• What department or business area is impacted by this system function?
  • What areas of the business are affected by changes to the system?
  • Who benefits most from this project?
  • Who does this system interface with?
  • What is the source of information that is input into the system?
  • Who is the recipient of information from the system?
  • What external organizations interact with the system?
  • Who needs to access the system?
  • What role(s) might be alleviated if this process is automated?
  • What work does the system help the business unit perform?
  • Which user roles interact with the system?
  • What are the goals of each user role?
  • What other systems need data from this system?

Functional Requirements

These questions should answer, in detail, what the system does and how the system does it. In other words, they should describe how the system is expected to function.

QUESTIONS

  • What does the system have to do to support each end-user?
  • When the user does “x,” the system does what?
  • What data must be received? (Input processing)
  • What data must be produced? (Output processing)
  • What data must be retrieved, stored, and transferred?
  • What calculations must be performed?
  • What data must be edited?
  • What data must be validated?
  • What errors will the system be expected to handle?
  • What business expectations must the system handle?
  • What business rules need to be enforced by the system?
  • What audits must the system conduct?
  • What counters, tallies, triggers, timers, and schedules does the system have to maintain?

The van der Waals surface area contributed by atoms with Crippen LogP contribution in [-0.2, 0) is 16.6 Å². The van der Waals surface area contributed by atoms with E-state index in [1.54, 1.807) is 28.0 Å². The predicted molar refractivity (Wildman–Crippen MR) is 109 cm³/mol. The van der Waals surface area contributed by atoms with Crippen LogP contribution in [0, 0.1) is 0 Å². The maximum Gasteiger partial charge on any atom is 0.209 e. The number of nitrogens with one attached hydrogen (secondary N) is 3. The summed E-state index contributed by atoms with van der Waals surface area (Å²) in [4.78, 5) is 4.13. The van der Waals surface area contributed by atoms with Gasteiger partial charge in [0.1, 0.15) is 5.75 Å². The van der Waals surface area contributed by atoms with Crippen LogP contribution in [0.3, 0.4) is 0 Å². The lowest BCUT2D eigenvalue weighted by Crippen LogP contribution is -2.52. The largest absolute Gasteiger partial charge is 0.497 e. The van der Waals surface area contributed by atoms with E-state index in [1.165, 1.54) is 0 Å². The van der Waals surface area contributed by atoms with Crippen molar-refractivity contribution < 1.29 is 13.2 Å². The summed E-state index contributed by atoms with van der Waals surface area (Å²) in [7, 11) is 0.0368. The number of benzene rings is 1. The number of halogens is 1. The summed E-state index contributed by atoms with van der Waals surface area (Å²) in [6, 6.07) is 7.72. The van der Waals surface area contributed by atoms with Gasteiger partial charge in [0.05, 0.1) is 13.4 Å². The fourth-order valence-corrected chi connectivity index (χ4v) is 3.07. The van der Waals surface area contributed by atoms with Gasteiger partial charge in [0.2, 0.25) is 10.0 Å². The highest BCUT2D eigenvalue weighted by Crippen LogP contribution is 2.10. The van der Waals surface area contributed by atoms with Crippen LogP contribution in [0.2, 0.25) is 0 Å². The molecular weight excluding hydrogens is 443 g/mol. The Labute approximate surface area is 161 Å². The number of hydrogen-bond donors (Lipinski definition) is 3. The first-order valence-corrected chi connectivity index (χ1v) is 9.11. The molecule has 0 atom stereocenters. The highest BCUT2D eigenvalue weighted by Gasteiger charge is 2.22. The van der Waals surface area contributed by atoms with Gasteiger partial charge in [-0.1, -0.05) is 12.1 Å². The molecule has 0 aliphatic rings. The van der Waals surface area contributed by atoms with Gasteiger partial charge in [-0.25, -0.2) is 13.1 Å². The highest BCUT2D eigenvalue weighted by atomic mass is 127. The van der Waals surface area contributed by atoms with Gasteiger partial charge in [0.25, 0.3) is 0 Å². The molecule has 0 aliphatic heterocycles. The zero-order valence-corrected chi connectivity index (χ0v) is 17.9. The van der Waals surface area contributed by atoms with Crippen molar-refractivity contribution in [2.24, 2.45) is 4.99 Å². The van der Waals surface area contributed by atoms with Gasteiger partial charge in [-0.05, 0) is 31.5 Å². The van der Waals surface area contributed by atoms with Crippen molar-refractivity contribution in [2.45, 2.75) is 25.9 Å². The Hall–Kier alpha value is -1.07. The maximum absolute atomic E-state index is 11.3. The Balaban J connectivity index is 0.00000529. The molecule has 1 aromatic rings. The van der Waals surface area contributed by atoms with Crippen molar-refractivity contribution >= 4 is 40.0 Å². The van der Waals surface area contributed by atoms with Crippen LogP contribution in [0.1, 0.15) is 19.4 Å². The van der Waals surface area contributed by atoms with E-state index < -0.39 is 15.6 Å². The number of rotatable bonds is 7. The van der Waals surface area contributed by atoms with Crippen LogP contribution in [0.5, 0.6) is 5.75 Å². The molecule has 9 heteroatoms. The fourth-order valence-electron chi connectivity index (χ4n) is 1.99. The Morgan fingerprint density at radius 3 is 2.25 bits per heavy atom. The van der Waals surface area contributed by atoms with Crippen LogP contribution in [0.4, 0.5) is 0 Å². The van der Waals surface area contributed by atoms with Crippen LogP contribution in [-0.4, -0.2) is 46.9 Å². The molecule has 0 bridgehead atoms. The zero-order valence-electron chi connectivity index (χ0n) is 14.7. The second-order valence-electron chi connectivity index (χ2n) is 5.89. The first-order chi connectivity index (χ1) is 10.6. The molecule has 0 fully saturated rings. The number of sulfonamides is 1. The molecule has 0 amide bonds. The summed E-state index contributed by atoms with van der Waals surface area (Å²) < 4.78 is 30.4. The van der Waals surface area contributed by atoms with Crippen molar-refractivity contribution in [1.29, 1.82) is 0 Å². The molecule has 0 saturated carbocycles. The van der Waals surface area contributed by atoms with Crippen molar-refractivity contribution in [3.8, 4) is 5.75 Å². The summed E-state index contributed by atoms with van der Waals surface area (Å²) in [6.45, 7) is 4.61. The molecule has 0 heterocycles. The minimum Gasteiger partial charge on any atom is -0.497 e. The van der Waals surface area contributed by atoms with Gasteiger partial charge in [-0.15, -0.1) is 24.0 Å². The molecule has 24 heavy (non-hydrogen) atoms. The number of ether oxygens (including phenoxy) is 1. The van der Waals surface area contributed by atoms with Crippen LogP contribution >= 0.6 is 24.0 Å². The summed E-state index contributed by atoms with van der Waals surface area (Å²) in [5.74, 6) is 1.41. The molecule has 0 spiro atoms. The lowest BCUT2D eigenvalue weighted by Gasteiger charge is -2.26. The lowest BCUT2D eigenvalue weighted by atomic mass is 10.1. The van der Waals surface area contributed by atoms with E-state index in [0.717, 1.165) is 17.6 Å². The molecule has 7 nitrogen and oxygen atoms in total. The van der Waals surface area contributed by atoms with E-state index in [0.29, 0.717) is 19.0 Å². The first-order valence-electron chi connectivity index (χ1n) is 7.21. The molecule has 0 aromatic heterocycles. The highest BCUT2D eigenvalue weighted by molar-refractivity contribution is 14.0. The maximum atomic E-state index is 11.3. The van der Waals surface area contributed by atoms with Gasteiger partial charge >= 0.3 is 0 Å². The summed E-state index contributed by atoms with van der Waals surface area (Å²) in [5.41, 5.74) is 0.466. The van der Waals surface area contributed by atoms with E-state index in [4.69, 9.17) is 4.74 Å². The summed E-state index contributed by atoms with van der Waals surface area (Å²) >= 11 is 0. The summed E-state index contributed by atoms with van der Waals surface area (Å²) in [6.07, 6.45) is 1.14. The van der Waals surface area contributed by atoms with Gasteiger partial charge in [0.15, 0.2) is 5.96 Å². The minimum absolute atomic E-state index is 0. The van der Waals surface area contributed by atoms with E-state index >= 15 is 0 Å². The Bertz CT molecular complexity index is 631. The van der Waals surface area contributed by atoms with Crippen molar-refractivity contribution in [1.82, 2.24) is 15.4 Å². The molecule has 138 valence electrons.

• What tasks and activities does the system automate?
  • What inputs will the system process?
  • What outputs will the system prepare?
  • What features are expected by the user?
  • What functions does the system help the user to perform?

Non-Functional Requirements

Think of non-functional requirements as the qualitative aspects of a build.

QUESTIONS

  • How well is the system guarded against unauthorized access? (Access security)
  • How dependable is the system during normal operations? (Availability)
  • What are the system’s capabilities regarding capacity, throughput, and response time? (Efficiency)
  • How accurate and authentic is the data captured by the system? (Integrity)
  • How immune is the system from failure? (Reliability)
  • How resilient is the system from failure?
  • How easy is it to learn and operate the system? (Usability)
  • How easy is it to modify the system to work in different environments? (Flexibility)
  • How easy is it to upkeep and repair the system? (Maintainability)
  • How easy is it to expand or upgrade the system’s capabilities? (Scalability)
  • How easy is it to show that the system performs its functions?
  • How easy is it to interface with another system?
  • How easy is it to convert the solution for use in other business functions?

Set Yourself up for Success

We find that breaking down requirements gathering into these four distinct categories simplifies the entire process and helps pull your go-live dates forward while, at the same time, preventing issues. They set you up for success, and we wish you the best of luck with them!